10 min read Feb 01, 2024

Who Pays Closing Costs: Sellers or Buyers?

In a real estate transaction, people prepare to incur immediate costs. If you are a buyer, you save for the down payment and the purchase price. If you are a seller, you cover repair and improvement costs. But both parties have to bear closing costs separately.

Buyer closing costs range between 2% to 5% of the purchase value. However, the seller closing costs can be as high as 8% to 10% because it includes Realtor commissions.

Real estate commissions form the most significant chunk of the seller’s closing costs. You may spend up to 70% of your closing costs on commissions. The best way to reduce closing costs is to list your home For Sale By Owner.

The amount one spends on closing costs differs per location, home price, mortgage type, etc. Also, most closing costs are negotiable. Read further to know who pays what closing costs and ways to reduce them.

Key Takeaways

  • What are Closing Costs: Closing or settlement fees are charges incurred in addition to the purchase price of a property.
  • How Much are Closing Costs: Home buyers spend 2% to 5% of the purchase price, and sellers spend 8% to 10% of the sale price on closing costs.
  • Ways to Save on Buyer Closing Costs: You can request seller concessions, negotiate with lenders, or apply for closing costs grants.
  • Ways to Save on Seller Closing Costs: You can sell your home by owner, list with a Flat Fee MLS company, or negotiate with the buyer.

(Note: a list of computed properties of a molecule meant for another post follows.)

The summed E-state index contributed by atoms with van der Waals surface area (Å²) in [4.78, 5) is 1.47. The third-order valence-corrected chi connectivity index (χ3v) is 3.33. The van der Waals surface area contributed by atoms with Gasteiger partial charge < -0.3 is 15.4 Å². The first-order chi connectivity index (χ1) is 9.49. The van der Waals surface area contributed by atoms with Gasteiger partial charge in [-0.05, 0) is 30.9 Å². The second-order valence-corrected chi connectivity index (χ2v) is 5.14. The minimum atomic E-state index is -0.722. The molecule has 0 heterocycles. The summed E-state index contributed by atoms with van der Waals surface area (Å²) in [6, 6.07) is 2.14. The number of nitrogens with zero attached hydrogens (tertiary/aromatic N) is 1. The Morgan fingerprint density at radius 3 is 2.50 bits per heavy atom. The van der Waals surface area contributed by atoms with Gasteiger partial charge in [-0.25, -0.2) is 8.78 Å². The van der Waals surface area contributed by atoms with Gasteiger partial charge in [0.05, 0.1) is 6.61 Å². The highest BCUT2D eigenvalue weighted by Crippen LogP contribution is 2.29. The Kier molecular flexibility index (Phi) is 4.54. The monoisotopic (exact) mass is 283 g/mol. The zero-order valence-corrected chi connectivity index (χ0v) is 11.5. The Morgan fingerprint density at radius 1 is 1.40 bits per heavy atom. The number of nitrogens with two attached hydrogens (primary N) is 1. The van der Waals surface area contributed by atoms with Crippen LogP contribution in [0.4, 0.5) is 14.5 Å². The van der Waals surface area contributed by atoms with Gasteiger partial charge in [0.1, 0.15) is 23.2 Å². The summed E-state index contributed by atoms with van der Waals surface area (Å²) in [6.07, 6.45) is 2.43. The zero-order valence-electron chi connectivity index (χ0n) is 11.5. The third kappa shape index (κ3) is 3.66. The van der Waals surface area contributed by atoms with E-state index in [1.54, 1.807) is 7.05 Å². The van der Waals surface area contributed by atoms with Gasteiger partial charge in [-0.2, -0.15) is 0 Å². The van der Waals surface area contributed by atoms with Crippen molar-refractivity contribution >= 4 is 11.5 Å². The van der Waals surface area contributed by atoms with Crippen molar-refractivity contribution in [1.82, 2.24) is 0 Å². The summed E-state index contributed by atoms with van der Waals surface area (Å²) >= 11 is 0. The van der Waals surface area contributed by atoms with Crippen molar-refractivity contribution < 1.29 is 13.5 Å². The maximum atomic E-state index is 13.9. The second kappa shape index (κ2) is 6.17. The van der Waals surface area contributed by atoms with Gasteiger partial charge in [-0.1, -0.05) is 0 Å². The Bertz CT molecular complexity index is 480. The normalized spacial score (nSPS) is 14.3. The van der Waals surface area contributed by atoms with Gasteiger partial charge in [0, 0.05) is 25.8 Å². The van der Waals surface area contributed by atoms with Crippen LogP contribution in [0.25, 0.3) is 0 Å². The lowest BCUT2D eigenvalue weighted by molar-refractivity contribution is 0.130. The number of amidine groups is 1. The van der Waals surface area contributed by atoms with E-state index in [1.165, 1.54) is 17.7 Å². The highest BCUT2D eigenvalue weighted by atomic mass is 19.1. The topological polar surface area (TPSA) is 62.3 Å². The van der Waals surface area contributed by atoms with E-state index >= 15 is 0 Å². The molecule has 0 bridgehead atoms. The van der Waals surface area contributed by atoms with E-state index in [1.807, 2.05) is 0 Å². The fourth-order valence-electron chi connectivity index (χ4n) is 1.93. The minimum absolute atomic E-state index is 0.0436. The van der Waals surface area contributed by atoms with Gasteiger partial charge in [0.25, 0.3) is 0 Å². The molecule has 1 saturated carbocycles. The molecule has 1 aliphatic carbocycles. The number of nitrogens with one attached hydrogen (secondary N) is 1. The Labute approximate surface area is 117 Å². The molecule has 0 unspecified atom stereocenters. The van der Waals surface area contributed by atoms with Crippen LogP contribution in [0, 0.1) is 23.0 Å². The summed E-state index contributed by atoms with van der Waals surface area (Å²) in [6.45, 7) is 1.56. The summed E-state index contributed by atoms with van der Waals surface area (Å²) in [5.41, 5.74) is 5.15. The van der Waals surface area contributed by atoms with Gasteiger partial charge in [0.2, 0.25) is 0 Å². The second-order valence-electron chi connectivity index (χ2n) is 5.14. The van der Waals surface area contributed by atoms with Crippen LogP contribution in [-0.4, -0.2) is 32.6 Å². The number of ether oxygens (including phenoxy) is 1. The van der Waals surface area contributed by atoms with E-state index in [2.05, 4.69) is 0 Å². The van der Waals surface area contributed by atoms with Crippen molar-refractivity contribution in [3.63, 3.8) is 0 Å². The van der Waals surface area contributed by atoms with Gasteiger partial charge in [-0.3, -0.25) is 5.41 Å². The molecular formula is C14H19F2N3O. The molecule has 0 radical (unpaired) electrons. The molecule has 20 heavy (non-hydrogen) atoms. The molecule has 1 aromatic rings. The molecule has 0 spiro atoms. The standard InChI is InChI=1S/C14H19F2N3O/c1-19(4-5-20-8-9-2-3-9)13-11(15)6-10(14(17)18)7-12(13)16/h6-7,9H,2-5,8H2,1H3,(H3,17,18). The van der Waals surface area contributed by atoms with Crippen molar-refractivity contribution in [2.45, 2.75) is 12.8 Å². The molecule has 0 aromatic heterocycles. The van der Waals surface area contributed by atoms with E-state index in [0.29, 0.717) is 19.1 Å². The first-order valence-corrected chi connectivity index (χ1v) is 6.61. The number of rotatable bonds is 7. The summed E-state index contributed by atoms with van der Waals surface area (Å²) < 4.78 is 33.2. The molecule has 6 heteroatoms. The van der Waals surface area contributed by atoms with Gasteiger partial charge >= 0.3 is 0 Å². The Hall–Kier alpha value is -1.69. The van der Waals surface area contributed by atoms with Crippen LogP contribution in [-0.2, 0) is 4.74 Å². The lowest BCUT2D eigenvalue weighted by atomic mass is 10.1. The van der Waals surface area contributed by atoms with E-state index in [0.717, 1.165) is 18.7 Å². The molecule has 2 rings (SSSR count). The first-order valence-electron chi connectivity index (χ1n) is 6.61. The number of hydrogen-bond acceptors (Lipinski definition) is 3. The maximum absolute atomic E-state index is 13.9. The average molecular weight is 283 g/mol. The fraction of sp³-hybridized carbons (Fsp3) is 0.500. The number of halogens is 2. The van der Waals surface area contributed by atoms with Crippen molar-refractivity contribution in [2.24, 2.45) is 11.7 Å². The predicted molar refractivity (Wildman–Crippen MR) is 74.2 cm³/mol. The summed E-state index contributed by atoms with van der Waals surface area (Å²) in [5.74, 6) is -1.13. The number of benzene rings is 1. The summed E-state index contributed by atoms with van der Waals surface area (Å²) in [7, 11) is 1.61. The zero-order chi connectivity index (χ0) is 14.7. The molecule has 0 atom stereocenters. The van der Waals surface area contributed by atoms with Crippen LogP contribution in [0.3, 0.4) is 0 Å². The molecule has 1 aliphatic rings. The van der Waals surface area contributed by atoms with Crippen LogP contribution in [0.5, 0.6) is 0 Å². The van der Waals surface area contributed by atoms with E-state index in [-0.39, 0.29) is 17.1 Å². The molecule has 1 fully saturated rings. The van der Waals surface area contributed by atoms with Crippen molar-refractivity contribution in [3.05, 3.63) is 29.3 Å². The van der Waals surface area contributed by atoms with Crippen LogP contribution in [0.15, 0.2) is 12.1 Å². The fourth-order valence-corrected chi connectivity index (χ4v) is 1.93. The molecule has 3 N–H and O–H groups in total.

Who Pays Closing Costs: Buyer or Seller?

Sellers and buyers both pay their share of closing expenses. In most cases, the seller pays more in closing, typically about 8% to 10% of the sale price. Whereas the buyer closing costs range between 2% to 5% of the purchase value.

Who pays what closing costs depends on the property’s location. For instance, the seller pays the title insurance premiums in Southern California. Whereas in Northern California, it is customary for the buyer to pay for the title insurance policy.

Buyers and sellers can always negotiate who pays closing costs on a house. As a home buyer, you can ask for seller concessions. However, the seller can contribute only up to a certain amount towards buyer closing costs.

The seller concession limit depends on the type of home loan a buyer opts for and is as follows:

Mortgage TypeDown PaymentSeller Concession Limit
ConventionalLess than 10%3%
Conventional10% to 25%6%
ConventionalMore than 25%9%
Conventional Mortgage for Investment PropertyAny amount 2%
FHAAny amount6%
VAAny amount 4%
USDAAny amount6%

Who Pays Closing Costs in Cash Sale?

Both buyers and sellers pay closing costs in a cash sale. The seller pays more or less the same amount in a cash home purchase. However, the closing costs for buyers decrease significantly.

Cash home sale doesn’t involve a mortgage. So, the buyer skips all the mortgage closing costs bearing only property and paperwork-related costs. Closing costs for buyers in a cash sale are about 1% of the purchase price.

Who Pays Closing Costs on Land Sale?

Both the buyer and the seller have to cover closing costs on the sale of land.s

Seller closing costs on land sales are similar to conventional sales. However, buyers have to bear some additional settlement costs when buying land. These include environmental inspection, land survey, and soil percolation test fees.

Who Pays Closing Costs on New Construction Home?